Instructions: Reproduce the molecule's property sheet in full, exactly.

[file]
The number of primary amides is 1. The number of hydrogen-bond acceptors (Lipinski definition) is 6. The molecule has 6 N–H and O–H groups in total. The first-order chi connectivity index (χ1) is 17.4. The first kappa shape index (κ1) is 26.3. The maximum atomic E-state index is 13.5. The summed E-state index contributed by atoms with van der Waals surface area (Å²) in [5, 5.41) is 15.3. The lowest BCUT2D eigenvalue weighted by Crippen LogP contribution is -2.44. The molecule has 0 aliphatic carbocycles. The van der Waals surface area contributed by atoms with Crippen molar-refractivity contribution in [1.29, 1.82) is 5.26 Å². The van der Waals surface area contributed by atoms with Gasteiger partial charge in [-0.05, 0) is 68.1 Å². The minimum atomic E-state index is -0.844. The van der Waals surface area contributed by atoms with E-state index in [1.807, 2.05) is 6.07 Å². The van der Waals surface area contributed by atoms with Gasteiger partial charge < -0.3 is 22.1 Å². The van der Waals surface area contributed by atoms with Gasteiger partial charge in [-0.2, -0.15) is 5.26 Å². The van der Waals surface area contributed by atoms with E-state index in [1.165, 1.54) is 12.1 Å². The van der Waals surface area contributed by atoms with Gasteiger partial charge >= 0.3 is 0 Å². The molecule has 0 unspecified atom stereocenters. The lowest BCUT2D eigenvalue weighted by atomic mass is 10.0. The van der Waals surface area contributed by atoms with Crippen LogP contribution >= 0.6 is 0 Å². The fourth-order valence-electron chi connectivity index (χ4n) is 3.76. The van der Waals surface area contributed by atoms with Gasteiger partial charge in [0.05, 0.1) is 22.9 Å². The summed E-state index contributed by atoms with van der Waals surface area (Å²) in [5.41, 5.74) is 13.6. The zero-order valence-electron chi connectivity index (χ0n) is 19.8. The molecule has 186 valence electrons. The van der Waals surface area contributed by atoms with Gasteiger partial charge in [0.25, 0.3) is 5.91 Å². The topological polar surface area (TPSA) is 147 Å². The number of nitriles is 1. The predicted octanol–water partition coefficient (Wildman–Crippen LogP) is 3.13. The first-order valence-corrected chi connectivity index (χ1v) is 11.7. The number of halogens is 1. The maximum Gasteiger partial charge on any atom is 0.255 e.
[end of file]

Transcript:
The number of primary amides is 1. The number of hydrogen-bond acceptors (Lipinski definition) is 6. The molecule has 6 N–H and O–H groups in total. The first-order chi connectivity index (χ1) is 17.4. The first kappa shape index (κ1) is 26.3. The maximum atomic E-state index is 13.5. The summed E-state index contributed by atoms with van der Waals surface area (Å²) in [5, 5.41) is 15.3. The lowest BCUT2D eigenvalue weighted by Crippen LogP contribution is -2.44. The molecule has 0 aliphatic carbocycles. The van der Waals surface area contributed by atoms with Crippen molar-refractivity contribution in [1.29, 1.82) is 5.26 Å². The van der Waals surface area contributed by atoms with Gasteiger partial charge in [-0.05, 0) is 68.1 Å². The minimum atomic E-state index is -0.844. The van der Waals surface area contributed by atoms with E-state index in [1.807, 2.05) is 6.07 Å². The van der Waals surface area contributed by atoms with Gasteiger partial charge < -0.3 is 22.1 Å². The van der Waals surface area contributed by atoms with Gasteiger partial charge in [-0.2, -0.15) is 5.26 Å². The van der Waals surface area contributed by atoms with E-state index in [1.165, 1.54) is 12.1 Å². The van der Waals surface area contributed by atoms with Gasteiger partial charge >= 0.3 is 0 Å². The molecule has 0 unspecified atom stereocenters. The lowest BCUT2D eigenvalue weighted by atomic mass is 10.0. The van der Waals surface area contributed by atoms with Crippen LogP contribution >= 0.6 is 0 Å². The fourth-order valence-electron chi connectivity index (χ4n) is 3.76. The van der Waals surface area contributed by atoms with Gasteiger partial charge in [0.05, 0.1) is 22.9 Å². The summed E-state index contributed by atoms with van der Waals surface area (Å²) in [5.41, 5.74) is 13.6. The zero-order valence-electron chi connectivity index (χ0n) is 19.8. The molecule has 186 valence electrons. The van der Waals surface area contributed by atoms with Gasteiger partial charge in [0.25, 0.3) is 5.91 Å². The topological polar surface area (TPSA) is 147 Å². The number of nitriles is 1. The predicted octanol–water partition coefficient (Wildman–Crippen LogP) is 3.13. The first-order valence-corrected chi connectivity index (χ1v) is 11.7. The number of halogens is 1. The maximum Gasteiger partial charge on any atom is 0.255 e.